When my turn came, I got harnessed again and brought long-forgotten prayers to my mind. I found that the toughest thing here (as in life, chimed my inner philosopher) was to let go. I had to assume a sitting position, stretch my legs forward and just launch myself into thin air.

Trouble struck at the end of the third slide. That was when I braked too early by pressing on the cable – I misread my guide’s signal – and went sliding back on the line.

We had been given clear instructions on what to do in such situations. We were to turn back and crawl our short way to the platform, monkey style. But panic took over and I just hung on screaming for help till my guide came and towed me to safety. I admit that this is not a moment I am particularly proud of, but what can I say, I am not a monkey.

My adventureAfter a few initial hiccups – embarrassingly captured on video for posterity – I actually began to enjoy myself. The Drakensberg mountains, and particularly the Blue Grotto Forest, offer several popular hiking trails for all levels of walkers. However, the canopy tour offered something no hike could: a bird’s eye view of the spectacular mountains. A vista of lofty trees above, below and all around. An occasional glint off the thin ribbon of river way below. The novel sensation of flying straight on to a waterfall. And of course, the company of birds at eye level; there are over 150 avian species in this forest alone, including the Greater Double Collared Sunbird and the much rarer Bush Blackcap.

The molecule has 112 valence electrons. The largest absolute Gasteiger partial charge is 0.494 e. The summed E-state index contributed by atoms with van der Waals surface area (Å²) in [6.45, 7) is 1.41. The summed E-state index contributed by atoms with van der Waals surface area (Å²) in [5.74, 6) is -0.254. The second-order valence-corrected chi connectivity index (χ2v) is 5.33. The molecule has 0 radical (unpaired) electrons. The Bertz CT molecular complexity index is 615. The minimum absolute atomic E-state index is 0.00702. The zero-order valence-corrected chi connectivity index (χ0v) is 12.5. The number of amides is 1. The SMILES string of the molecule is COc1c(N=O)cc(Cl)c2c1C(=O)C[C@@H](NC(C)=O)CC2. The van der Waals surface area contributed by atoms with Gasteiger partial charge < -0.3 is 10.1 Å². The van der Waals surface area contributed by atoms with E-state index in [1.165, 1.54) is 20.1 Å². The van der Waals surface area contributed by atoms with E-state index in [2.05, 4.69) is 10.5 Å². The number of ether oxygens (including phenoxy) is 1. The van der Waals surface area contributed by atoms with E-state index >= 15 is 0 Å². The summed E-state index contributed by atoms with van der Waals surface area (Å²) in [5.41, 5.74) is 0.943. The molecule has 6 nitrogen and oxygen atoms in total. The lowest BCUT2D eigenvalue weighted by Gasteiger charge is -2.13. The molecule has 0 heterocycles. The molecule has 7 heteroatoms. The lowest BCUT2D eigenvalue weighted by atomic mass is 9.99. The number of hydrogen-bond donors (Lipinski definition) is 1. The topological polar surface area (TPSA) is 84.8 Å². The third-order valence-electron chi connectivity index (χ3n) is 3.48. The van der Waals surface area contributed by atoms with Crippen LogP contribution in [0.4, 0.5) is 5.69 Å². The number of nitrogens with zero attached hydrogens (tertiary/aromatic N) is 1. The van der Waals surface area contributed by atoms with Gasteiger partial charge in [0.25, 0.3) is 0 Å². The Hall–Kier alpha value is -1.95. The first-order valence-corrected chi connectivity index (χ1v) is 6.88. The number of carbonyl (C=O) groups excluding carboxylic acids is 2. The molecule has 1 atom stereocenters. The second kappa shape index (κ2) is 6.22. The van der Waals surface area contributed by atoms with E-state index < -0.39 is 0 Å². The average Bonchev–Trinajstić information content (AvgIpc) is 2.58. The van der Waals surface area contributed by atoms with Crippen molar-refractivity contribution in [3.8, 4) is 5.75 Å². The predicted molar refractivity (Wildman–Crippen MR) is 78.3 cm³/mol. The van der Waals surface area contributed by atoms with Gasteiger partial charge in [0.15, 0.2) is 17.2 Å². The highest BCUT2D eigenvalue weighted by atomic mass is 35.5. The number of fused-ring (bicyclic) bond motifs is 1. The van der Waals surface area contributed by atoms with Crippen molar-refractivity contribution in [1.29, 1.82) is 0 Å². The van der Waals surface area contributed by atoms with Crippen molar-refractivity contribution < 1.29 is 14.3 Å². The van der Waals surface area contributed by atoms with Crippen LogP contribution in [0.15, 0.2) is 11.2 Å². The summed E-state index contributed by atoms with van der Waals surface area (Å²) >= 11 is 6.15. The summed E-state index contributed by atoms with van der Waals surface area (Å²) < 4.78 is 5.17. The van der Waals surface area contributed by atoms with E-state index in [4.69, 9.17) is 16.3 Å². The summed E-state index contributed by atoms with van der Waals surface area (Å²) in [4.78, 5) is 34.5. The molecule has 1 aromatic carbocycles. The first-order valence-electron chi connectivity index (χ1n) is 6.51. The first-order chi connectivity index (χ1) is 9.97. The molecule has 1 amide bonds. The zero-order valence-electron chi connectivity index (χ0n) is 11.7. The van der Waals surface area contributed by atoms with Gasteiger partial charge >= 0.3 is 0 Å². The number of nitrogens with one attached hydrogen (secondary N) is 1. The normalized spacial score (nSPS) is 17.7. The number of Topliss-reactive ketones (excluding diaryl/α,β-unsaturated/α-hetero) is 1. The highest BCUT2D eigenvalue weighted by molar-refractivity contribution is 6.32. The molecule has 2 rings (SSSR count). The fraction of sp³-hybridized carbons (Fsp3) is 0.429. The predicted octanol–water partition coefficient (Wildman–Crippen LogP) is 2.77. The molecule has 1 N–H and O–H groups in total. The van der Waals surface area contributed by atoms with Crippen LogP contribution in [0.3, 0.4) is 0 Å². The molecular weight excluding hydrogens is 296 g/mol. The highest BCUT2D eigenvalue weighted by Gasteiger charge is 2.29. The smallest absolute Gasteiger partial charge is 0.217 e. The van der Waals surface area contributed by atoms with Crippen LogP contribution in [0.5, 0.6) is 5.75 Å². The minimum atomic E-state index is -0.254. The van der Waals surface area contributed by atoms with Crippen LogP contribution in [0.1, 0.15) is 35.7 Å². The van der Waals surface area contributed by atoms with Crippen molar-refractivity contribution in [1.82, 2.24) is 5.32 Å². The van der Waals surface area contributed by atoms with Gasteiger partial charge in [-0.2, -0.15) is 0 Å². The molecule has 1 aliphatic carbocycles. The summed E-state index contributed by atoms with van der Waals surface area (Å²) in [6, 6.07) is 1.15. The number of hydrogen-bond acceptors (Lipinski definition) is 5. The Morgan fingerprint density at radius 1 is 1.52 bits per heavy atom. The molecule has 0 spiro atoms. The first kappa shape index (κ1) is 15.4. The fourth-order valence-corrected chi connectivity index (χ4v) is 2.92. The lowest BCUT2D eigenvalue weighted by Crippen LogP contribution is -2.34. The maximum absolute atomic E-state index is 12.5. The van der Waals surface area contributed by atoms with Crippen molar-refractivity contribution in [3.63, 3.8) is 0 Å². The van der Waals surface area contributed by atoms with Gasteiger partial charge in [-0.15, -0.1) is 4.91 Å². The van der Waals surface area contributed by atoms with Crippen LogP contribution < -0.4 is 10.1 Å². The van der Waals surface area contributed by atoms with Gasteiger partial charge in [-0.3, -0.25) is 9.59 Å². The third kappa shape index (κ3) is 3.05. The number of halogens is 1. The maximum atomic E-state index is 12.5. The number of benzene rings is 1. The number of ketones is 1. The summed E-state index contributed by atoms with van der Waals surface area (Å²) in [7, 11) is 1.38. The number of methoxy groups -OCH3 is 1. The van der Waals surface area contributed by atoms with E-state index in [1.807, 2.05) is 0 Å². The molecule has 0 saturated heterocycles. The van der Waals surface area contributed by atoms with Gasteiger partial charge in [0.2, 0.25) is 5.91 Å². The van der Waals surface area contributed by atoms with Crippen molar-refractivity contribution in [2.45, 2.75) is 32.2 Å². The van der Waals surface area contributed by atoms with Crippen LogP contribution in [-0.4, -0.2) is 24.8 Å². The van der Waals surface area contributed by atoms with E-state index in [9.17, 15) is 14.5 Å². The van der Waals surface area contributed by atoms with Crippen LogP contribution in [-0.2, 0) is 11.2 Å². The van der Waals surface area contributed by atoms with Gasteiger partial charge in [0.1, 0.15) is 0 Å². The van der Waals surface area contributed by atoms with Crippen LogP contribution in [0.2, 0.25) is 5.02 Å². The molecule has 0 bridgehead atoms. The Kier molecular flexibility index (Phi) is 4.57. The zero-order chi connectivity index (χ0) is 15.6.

Each of the platforms has been built to harmonise with the existing natural feature: cliff face, waterfall, tree trunk. So, there were times when I went zipping through a large tree on one side and a rock jutting out on the other. But by then, I was in Tarzan (or Jane, if you will) mode, happy to fly from these ancient treetops.

Harmony in the forest

I lingered at the end of the last slide, on the circular platform built on a 300-year-old Outeniqua Yellowwood and affectionately nicknamed Madiba by the crew. It was at that moment that, on a lingering adrenalin rush, I wondered why I had fussed so much. Bring it on once more!

The Canopy Tour

The entire activity takes approximately three hours and costs R495 per person, including all equipment, guides, transport to the starting point and refreshments afterwards. Visit Drakensberg Canopy Tour for more information.

***

Published in the Sunday magazine of The New Indian Express as Losing the fear of flying